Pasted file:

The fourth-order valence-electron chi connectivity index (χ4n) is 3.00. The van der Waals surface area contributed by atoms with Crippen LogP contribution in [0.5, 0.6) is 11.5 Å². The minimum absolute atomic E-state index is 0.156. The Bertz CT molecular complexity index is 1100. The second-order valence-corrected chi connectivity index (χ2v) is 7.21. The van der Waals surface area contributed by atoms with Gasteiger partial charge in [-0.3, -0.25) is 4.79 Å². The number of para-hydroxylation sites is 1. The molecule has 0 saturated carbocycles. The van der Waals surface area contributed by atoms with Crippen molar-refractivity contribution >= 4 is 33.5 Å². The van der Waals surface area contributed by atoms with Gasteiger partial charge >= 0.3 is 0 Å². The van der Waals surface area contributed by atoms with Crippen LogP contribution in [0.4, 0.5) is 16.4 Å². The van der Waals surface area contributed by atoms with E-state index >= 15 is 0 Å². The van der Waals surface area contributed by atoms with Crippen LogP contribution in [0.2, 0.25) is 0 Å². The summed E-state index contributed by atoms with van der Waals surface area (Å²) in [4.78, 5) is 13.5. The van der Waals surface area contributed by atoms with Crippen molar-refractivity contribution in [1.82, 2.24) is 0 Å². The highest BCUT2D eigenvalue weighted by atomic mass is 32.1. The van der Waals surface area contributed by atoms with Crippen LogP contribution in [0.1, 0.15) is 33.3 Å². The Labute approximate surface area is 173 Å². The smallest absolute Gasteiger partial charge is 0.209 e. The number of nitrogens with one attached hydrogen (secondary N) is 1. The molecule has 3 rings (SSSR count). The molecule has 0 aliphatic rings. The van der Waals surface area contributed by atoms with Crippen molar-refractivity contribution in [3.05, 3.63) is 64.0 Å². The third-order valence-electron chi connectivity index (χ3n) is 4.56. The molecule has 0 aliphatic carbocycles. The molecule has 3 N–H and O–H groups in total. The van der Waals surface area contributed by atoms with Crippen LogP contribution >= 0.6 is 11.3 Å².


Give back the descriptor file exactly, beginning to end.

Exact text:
The fourth-order valence-electron chi connectivity index (χ4n) is 3.00. The van der Waals surface area contributed by atoms with Crippen LogP contribution in [0.5, 0.6) is 11.5 Å². The minimum absolute atomic E-state index is 0.156. The Bertz CT molecular complexity index is 1100. The second-order valence-corrected chi connectivity index (χ2v) is 7.21. The van der Waals surface area contributed by atoms with Gasteiger partial charge in [-0.3, -0.25) is 4.79 Å². The number of para-hydroxylation sites is 1. The molecule has 0 saturated carbocycles. The van der Waals surface area contributed by atoms with Crippen molar-refractivity contribution >= 4 is 33.5 Å². The van der Waals surface area contributed by atoms with Gasteiger partial charge >= 0.3 is 0 Å². The van der Waals surface area contributed by atoms with Crippen LogP contribution in [0.4, 0.5) is 16.4 Å². The van der Waals surface area contributed by atoms with E-state index >= 15 is 0 Å². The van der Waals surface area contributed by atoms with Crippen LogP contribution in [0.2, 0.25) is 0 Å². The summed E-state index contributed by atoms with van der Waals surface area (Å²) in [4.78, 5) is 13.5. The van der Waals surface area contributed by atoms with Crippen molar-refractivity contribution in [1.82, 2.24) is 0 Å². The highest BCUT2D eigenvalue weighted by atomic mass is 32.1. The van der Waals surface area contributed by atoms with Crippen LogP contribution in [0.1, 0.15) is 33.3 Å². The Labute approximate surface area is 173 Å². The smallest absolute Gasteiger partial charge is 0.209 e. The number of nitrogens with one attached hydrogen (secondary N) is 1. The molecule has 3 rings (SSSR count). The molecule has 0 aliphatic rings. The van der Waals surface area contributed by atoms with Crippen molar-refractivity contribution in [3.05, 3.63) is 64.0 Å². The third-order valence-electron chi connectivity index (χ3n) is 4.56. The molecule has 0 aliphatic carbocycles. The molecule has 3 N–H and O–H groups in total. The van der Waals surface area contributed by atoms with Crippen LogP contribution >= 0.6 is 11.3 Å².